“Don't get lost. Give it a try. Go find the place that you're wishing for.”
— Natsuki Takaya
One thing I have discovered with the journey toward simplicity, is that removing clutter uncovers the essential. It was sometimes long buried and forgotten below layers of convention, musts and social pressure.
Have you ever asked yourself whether your life choices are actually, deeply yours? Is this really what you personally want, or have you been steered into some direction by the influence of your environment, may it be society, family, education, social pressure? Is it even possible for a life choice to be entirely ours, when the environment we’ve grown in has shaped us?
Simplicity isn’t only about removing physical clutter. It is also about removing mental disturbances. Ever since I started this journey, I have slowly veered away from time consuming material pursuits, mindless Internet browsing and I have almost completely stopped watching television.
Time is precious, it turns out, perhaps more than money, and these years of simplification have had a serious impact of how I spend mine. I’m playing music again, writing fiction, spending more time with friends and consume carefully chosen information.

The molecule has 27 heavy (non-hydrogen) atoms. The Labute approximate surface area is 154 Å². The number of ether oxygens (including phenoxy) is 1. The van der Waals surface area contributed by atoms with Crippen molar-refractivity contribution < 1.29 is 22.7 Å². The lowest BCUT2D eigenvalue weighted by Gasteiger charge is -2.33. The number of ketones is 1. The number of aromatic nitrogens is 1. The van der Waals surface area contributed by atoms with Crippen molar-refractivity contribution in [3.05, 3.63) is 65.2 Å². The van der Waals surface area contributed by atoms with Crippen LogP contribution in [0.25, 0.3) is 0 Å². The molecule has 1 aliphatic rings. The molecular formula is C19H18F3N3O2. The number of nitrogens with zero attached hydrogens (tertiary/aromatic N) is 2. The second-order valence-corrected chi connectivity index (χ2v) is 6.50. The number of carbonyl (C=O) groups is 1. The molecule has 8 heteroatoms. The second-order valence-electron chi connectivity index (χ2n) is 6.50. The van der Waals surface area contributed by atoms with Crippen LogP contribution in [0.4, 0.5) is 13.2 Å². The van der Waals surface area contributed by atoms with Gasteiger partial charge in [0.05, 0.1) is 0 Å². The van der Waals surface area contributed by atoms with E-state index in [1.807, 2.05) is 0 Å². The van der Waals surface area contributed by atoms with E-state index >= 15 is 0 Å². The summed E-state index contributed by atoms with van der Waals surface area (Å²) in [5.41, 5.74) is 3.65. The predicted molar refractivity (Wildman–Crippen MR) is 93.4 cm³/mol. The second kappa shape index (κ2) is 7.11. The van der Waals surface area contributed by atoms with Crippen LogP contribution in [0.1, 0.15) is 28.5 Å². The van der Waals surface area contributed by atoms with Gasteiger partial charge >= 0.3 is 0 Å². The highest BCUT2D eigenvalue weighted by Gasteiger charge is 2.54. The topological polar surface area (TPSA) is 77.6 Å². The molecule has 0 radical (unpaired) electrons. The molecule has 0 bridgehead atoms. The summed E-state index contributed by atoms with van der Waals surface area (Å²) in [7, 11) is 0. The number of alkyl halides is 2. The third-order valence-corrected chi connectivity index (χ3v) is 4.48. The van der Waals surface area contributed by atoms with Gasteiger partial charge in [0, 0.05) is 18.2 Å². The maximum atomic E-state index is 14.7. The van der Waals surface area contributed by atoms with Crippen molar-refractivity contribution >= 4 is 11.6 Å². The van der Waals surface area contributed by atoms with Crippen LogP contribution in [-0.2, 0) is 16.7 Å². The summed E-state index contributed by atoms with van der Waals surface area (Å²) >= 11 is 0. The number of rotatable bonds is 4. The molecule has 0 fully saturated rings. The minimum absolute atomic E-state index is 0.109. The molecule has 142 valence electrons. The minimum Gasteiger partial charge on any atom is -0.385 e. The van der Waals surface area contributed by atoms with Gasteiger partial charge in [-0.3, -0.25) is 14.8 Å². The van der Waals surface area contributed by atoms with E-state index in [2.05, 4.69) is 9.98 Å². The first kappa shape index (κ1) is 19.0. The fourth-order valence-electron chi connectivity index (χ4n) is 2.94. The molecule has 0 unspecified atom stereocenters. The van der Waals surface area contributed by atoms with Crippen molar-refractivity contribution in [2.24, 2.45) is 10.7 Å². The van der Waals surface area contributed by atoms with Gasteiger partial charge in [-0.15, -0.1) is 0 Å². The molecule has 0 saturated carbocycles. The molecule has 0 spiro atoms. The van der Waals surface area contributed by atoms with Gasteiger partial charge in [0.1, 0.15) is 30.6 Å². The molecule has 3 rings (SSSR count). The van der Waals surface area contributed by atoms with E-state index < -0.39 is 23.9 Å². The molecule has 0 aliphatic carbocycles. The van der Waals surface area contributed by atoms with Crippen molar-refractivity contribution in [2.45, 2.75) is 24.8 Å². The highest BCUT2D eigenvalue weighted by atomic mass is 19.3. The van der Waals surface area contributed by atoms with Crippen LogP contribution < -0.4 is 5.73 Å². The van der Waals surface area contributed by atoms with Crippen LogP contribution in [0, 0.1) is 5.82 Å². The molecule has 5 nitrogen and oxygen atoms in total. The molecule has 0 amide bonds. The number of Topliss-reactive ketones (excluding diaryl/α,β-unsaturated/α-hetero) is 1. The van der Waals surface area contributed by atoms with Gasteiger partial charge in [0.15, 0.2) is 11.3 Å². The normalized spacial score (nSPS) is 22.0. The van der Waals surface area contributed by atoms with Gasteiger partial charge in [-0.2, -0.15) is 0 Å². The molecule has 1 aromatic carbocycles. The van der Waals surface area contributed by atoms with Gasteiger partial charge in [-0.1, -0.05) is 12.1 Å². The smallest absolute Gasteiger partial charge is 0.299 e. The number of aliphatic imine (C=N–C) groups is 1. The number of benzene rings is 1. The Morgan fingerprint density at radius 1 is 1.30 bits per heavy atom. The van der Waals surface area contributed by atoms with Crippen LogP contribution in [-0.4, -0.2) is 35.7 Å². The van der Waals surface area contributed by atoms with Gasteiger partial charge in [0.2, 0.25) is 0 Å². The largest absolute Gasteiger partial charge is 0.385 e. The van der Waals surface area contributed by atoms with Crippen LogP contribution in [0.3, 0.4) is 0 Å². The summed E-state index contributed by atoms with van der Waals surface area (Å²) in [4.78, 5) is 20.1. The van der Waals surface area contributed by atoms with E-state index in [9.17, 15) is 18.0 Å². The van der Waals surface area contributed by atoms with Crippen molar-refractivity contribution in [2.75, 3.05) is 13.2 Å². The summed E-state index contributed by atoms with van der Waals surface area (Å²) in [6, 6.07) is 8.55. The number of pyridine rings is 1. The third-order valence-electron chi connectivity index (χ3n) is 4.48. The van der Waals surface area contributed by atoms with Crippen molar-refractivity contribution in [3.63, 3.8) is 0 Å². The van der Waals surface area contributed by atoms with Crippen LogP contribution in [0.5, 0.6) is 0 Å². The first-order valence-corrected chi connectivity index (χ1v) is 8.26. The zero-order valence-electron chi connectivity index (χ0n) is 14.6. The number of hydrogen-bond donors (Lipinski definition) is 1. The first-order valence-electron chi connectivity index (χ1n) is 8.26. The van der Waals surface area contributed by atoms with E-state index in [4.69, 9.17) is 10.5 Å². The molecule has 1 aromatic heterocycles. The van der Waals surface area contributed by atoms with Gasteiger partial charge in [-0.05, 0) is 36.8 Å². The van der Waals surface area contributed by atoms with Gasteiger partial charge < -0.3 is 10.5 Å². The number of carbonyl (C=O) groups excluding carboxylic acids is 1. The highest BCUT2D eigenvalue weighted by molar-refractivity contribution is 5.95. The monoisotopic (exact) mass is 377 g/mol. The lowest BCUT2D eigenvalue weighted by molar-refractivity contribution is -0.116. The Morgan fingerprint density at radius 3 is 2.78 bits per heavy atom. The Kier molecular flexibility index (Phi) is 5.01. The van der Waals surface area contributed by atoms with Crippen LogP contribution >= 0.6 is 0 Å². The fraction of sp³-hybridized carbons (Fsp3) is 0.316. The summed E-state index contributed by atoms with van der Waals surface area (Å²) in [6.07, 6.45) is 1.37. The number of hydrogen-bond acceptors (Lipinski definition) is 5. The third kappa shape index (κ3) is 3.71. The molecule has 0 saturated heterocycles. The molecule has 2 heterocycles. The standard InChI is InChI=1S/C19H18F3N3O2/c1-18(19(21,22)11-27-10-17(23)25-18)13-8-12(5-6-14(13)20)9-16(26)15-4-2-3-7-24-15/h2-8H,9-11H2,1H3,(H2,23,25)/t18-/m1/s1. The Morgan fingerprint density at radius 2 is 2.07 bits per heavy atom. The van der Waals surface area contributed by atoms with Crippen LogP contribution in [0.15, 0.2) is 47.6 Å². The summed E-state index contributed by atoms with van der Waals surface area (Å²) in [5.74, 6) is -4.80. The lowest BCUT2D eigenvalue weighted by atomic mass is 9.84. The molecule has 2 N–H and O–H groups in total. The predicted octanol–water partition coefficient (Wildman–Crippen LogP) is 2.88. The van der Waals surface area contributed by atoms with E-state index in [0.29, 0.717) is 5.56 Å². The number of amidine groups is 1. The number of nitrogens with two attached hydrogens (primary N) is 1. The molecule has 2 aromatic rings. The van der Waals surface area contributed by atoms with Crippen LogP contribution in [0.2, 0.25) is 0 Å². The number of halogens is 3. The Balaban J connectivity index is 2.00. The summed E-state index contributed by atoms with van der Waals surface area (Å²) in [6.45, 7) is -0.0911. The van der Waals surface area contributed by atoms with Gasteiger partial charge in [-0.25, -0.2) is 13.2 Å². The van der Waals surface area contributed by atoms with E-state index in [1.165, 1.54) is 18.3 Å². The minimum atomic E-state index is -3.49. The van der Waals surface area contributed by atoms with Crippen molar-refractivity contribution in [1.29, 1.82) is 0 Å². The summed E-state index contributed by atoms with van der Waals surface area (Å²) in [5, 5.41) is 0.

However, an unexpected side effect of removing all this mental clutter and focusing on what matters to me is that I have found myself. After remembering the hobbies I used to like, I have started remembering what I wanted to do with my life. Teaching, for example. And I have started remembering what I didn’t want to do with my life. Selling my time and skills to a big company for no other purpose than salary, for example.
Is this the infamous “thirty year old crisis”, that I’ve been questioning my career path lately? It is certainly a consequence of life simplification. Simplicity helps me finding myself, remembering my hopes and dreams. My own priorities, not those dictated by others. I’m not sure where I wanted to go with this post, perhaps I want to tell you that finding yourself is one of the most important goals to have in one’s life.
Because we only have one life, because lost time can never be reclaimed. We all have constraints and needs, but we also have choices, and I’ve come to believe that the single most important thing in life is to live it by your own rules, be true to yourself. But that’s only possible when you find yourself first, isn’t it?